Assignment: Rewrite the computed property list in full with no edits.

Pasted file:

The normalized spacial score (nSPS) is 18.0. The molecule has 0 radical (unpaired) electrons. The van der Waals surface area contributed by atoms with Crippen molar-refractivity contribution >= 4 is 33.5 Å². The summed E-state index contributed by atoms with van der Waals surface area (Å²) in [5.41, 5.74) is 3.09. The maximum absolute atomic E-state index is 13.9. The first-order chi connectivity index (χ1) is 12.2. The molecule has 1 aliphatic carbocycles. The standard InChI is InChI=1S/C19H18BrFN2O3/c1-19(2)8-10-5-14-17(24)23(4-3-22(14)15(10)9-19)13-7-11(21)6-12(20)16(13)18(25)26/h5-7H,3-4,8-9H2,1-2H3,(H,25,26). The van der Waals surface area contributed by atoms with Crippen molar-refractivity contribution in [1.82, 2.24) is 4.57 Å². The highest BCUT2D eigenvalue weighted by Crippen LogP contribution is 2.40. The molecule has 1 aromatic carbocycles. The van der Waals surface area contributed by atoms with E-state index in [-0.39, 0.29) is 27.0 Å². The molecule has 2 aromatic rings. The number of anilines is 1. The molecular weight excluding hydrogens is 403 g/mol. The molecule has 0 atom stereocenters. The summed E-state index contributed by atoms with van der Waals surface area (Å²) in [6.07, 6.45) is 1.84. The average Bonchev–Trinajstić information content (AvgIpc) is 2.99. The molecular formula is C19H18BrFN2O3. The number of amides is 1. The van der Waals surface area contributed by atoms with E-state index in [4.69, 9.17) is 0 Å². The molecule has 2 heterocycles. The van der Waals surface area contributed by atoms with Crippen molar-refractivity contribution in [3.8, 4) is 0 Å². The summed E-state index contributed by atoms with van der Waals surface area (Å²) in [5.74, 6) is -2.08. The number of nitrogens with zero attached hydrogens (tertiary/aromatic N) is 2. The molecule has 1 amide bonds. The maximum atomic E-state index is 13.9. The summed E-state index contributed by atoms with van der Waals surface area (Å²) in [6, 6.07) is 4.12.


The normalized spacial score (nSPS) is 18.0. The molecule has 0 radical (unpaired) electrons. The van der Waals surface area contributed by atoms with Crippen molar-refractivity contribution >= 4 is 33.5 Å². The summed E-state index contributed by atoms with van der Waals surface area (Å²) in [5.41, 5.74) is 3.09. The maximum absolute atomic E-state index is 13.9. The first-order chi connectivity index (χ1) is 12.2. The molecule has 1 aliphatic carbocycles. The standard InChI is InChI=1S/C19H18BrFN2O3/c1-19(2)8-10-5-14-17(24)23(4-3-22(14)15(10)9-19)13-7-11(21)6-12(20)16(13)18(25)26/h5-7H,3-4,8-9H2,1-2H3,(H,25,26). The van der Waals surface area contributed by atoms with Crippen molar-refractivity contribution in [1.82, 2.24) is 4.57 Å². The highest BCUT2D eigenvalue weighted by Crippen LogP contribution is 2.40. The molecule has 1 aromatic carbocycles. The van der Waals surface area contributed by atoms with E-state index in [-0.39, 0.29) is 27.0 Å². The molecule has 2 aromatic rings. The number of anilines is 1. The molecular weight excluding hydrogens is 403 g/mol. The molecule has 0 atom stereocenters. The summed E-state index contributed by atoms with van der Waals surface area (Å²) in [6.07, 6.45) is 1.84. The average Bonchev–Trinajstić information content (AvgIpc) is 2.99. The molecular formula is C19H18BrFN2O3. The number of amides is 1. The van der Waals surface area contributed by atoms with E-state index in [4.69, 9.17) is 0 Å². The molecule has 2 heterocycles. The van der Waals surface area contributed by atoms with Crippen molar-refractivity contribution in [3.8, 4) is 0 Å². The summed E-state index contributed by atoms with van der Waals surface area (Å²) in [5.74, 6) is -2.08. The number of nitrogens with zero attached hydrogens (tertiary/aromatic N) is 2. The molecule has 1 amide bonds. The maximum atomic E-state index is 13.9. The summed E-state index contributed by atoms with van der Waals surface area (Å²) in [6, 6.07) is 4.12.